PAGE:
Lets look at an early universe model made entirely of classical General Relativity. Multiply connected, very lumpy, with energy across huge bandwidths.
Lots of energy – some 10^80 nucleons worth, all in some region with small finite volume. How would this smooth itself out as time evolves?
Are fundamental particles at their core an echo of the conditions at the big bang? In other words the density of energy in g/cm^3 of the core of an electron is perhaps the same energy density at which electrons were formed.
I think that electrons are much much smaller than quarks, and as such formed earlier in the big bang. This was the start of inflation. The universe consisted of electrons + other chaotic GR mess. So we have incredible expansion as the electrons repel each other ferociously.
Then as time passed, and the universe approached the meter size, quarks and nucleons organized to quench the repulsion.
According to the standard model of inflation, (see below) that means that electrons are about 10^-77 m across while quarks are larger, more like 10^-27 meter. (not sure I did the math right?)
So inflation is a phenomenon of the creation of charge in the Universe.
Reading a little on this – its at odds with the current theory (no doubt !) – in that the current theory has inflation coming when the strong nuclear force is separating out. But perhaps that’s another way to look at it – there are no forces other than random chaotic ones, and electrons give quarks a reason to be created – to soak up the energy of ( or quench) the inflation.
the large potential energy of the inflaton field decays into particles and fills the Universe with Standard Model particles
– electrons and quarks apply brakes to inflation as they condense.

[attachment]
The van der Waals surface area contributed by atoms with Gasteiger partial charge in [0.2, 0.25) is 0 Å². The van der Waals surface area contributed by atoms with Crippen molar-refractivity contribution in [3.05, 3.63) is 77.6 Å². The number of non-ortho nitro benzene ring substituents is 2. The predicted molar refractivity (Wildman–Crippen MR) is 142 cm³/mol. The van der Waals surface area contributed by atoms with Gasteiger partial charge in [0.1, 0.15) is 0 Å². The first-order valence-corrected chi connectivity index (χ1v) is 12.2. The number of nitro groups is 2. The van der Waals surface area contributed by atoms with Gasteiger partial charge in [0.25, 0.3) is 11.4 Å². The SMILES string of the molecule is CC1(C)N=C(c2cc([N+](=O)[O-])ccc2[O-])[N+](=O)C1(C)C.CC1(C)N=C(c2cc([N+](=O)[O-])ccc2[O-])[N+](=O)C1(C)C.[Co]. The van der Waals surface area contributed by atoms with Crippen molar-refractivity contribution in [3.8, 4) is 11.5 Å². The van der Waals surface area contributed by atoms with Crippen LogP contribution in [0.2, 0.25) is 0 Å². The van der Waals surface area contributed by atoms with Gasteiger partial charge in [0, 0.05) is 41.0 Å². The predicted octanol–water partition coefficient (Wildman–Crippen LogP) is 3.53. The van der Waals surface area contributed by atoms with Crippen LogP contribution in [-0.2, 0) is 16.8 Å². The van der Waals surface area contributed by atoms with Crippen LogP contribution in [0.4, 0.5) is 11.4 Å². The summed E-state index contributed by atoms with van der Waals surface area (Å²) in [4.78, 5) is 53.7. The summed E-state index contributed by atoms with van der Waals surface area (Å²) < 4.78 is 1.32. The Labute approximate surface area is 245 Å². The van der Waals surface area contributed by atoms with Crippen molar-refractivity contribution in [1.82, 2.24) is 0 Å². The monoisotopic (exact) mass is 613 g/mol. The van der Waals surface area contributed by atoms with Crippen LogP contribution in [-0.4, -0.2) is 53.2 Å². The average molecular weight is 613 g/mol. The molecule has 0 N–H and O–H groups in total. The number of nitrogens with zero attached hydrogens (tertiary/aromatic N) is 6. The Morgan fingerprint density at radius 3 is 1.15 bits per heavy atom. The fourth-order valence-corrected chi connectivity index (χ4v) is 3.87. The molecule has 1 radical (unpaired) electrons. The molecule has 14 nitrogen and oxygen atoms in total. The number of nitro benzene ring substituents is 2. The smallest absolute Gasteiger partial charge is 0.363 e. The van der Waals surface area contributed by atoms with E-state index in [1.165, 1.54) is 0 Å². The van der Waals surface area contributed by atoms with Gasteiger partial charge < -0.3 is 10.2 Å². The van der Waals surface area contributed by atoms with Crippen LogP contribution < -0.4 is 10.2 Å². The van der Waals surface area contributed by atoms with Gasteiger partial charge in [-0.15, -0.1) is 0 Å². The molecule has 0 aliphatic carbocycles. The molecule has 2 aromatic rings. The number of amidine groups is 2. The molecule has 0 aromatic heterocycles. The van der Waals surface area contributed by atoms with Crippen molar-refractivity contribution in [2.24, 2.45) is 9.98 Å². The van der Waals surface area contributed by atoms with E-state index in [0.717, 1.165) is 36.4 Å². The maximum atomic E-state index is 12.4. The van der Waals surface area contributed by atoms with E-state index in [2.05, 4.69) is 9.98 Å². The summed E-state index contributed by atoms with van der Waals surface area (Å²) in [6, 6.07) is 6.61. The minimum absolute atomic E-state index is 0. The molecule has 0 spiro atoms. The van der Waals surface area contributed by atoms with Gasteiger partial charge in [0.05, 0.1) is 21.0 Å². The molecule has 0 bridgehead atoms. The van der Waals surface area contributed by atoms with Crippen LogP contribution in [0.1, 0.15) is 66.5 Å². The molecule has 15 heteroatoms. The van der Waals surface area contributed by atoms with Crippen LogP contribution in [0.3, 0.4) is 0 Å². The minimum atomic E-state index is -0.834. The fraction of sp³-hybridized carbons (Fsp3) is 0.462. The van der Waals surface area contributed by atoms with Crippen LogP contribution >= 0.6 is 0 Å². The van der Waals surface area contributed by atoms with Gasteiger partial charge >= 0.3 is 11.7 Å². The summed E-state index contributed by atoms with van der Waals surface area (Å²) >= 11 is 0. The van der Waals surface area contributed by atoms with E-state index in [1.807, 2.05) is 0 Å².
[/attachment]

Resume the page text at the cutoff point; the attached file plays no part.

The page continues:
-cosmological constant is bound up spring like effect of noisy GR wave energy piled to the limit of curvature. Once we start to drop density, density drops faster and faster as GR is non linear, so there is less to keep it together. This is the origin of the cosmological constant, which powers inflation:
This steady-state exponentially expanding spacetime is called a de Sitter space, and to sustain it there must be a cosmological constant, a vacuum energy proportional to everywhere. In this case, the equation of state is . The physical conditions from one moment to the next are stable: the rate of expansion, called the Hubble parameter, is nearly constant, and the scale factor of the Universe is proportional to . Inflation is often called a period of accelerated expansion because the distance between two fixed observers is increasing exponentially (i.e. at an accelerating rate as they move apart), while can stay approximately constant (see deceleration parameter).
The basic process of inflation consists of three steps:
- Prior to the expansion period, the inflaton field was at a higher-energy state.
- Random quantum fluctuations triggered a phase transition whereby the inflaton field released its potential energy as matter and radiation as it settled to its lowest-energy state.
- This action generated a repulsive force that drove the portion of the Universe that is observable to us today to expand from approximately 10−50 metres in radius at 10−35 seconds to almost 1 metre in radius at 10−34 seconds.